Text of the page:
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Old 04-22-2013, 08:43 AM   #1
Keithert OP
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Vstrom question?

I see that the Suzuki V-Strom is a popular bike here. From it's appearance it doesn't look more offroad worthy than other standard style bikes. What makes it good for offroad duty? Please forgive my ignorance.
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Old 04-22-2013, 05:08 PM   #2
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Simply put it's about Dakar ready as a Honda CRV is Camel Trophy ready.


It's mostly a styling excersize. But as a real world machine, for most ROADS paved or unpaved but groomed
It's great.
Not unlike the Rav4, CRV, Outbacks.
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Old 04-22-2013, 05:16 PM   #3
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It's not that good for off road duty really, but some will venture there anyway... It's real allure is that it is cheap to buy, cheap to run and stone dead reliable...
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Old 04-22-2013, 05:37 PM   #4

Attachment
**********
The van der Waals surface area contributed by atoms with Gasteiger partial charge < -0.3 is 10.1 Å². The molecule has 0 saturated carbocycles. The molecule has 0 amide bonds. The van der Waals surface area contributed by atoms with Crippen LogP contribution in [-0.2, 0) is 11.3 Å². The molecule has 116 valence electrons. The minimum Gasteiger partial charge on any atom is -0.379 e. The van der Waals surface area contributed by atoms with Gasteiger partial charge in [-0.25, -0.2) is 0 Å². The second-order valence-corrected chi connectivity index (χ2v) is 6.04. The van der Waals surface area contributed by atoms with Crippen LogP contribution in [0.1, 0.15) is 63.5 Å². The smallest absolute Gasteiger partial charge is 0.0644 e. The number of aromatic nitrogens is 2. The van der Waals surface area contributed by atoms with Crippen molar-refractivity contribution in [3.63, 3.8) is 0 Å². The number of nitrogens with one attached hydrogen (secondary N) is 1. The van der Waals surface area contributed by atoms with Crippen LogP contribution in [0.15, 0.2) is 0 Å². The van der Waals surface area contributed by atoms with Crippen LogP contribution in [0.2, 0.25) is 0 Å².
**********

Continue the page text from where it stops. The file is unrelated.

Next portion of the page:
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From Wikipedia https://en.wikipedia.org/wiki/Weestrom :
"The V-Strom 650 was named one of the "ten best" bikes under $10,000 by Motorcyclist (USA) magazine, October, 2007—beating out, among many others, the V-Strom 1000. In a September 2006 article, Cycle World magazine wrote "the DL650 may just be the most shockingly competent machine in the world today."[12] A 2004 article from MotorcycleUSA.com said "it was hard to imagine another machine with a competitive versatility-per-dollar ratio."[8] Twice consecutively, the DL650 has earned the title "Alpenkoenig", winning German Motorrad magazine's trans-alp multi-bike test in 2005 and 2006.[13]

"At the DL650's launch, noted motorcycle journalist Kevin Ash said "taking everything into account - price, comfort, fuel range, general ability, you could argue it was the bike of the year,"[14] adding, "there's something honest and solid about the V-Strom."[14] Having ridden a DL650 as his daily rider, in 2005 Ash called it the "best bike you can buy."[2] Ash complemented the bike's comfort, fuel range, engine and handling, faulting its brakes and corrosion resistance[2] — and further describing the bike as "perhaps the ultimate all-round machine." At the launch of the revised 2012 model, Ash noted that the previous generation, which could be very vulnerable to corrosion, had "been left behind, especially by direct rival, the Kawasaki Versys."[15] After the release of the 2012 model, Ash placed the Vstrom ahead of the Versys.[15]"

Maybe a poor man's GS

Quote:
Originally Posted by Keithert View Post
I see that the Suzuki V-Strom is a popular bike here. From it's appearance it doesn't look more offroad worthy than other standard style bikes. What makes it good for offroad duty? Please forgive my ignorance.